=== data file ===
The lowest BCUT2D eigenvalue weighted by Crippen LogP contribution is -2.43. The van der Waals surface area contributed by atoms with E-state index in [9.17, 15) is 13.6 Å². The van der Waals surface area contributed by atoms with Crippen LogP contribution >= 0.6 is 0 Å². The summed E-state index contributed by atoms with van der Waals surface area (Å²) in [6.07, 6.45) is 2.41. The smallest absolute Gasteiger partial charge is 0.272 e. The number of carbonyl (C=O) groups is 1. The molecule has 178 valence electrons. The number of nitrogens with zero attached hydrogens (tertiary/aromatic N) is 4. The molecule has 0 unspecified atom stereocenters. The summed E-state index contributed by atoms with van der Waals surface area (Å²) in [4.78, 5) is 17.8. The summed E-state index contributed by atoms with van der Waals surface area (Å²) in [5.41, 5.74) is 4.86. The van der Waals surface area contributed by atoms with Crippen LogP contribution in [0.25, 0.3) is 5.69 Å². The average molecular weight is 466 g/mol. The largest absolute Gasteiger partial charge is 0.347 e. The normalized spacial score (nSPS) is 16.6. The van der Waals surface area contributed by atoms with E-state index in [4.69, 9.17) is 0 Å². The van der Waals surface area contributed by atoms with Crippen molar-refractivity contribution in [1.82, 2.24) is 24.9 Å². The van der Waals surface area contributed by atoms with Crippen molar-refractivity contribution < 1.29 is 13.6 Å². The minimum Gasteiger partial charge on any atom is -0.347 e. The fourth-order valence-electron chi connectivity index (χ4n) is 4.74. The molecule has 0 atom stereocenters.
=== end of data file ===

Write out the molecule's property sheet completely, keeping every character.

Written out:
The lowest BCUT2D eigenvalue weighted by Crippen LogP contribution is -2.43. The van der Waals surface area contributed by atoms with E-state index in [9.17, 15) is 13.6 Å². The van der Waals surface area contributed by atoms with Crippen LogP contribution >= 0.6 is 0 Å². The summed E-state index contributed by atoms with van der Waals surface area (Å²) in [6.07, 6.45) is 2.41. The smallest absolute Gasteiger partial charge is 0.272 e. The number of carbonyl (C=O) groups is 1. The molecule has 178 valence electrons. The number of nitrogens with zero attached hydrogens (tertiary/aromatic N) is 4. The molecule has 0 unspecified atom stereocenters. The summed E-state index contributed by atoms with van der Waals surface area (Å²) in [4.78, 5) is 17.8. The summed E-state index contributed by atoms with van der Waals surface area (Å²) in [5.41, 5.74) is 4.86. The van der Waals surface area contributed by atoms with Crippen LogP contribution in [0.25, 0.3) is 5.69 Å². The average molecular weight is 466 g/mol. The largest absolute Gasteiger partial charge is 0.347 e. The normalized spacial score (nSPS) is 16.6. The van der Waals surface area contributed by atoms with E-state index in [4.69, 9.17) is 0 Å². The van der Waals surface area contributed by atoms with Crippen molar-refractivity contribution in [1.82, 2.24) is 24.9 Å². The van der Waals surface area contributed by atoms with Crippen molar-refractivity contribution < 1.29 is 13.6 Å². The minimum Gasteiger partial charge on any atom is -0.347 e. The fourth-order valence-electron chi connectivity index (χ4n) is 4.74. The molecule has 0 atom stereocenters.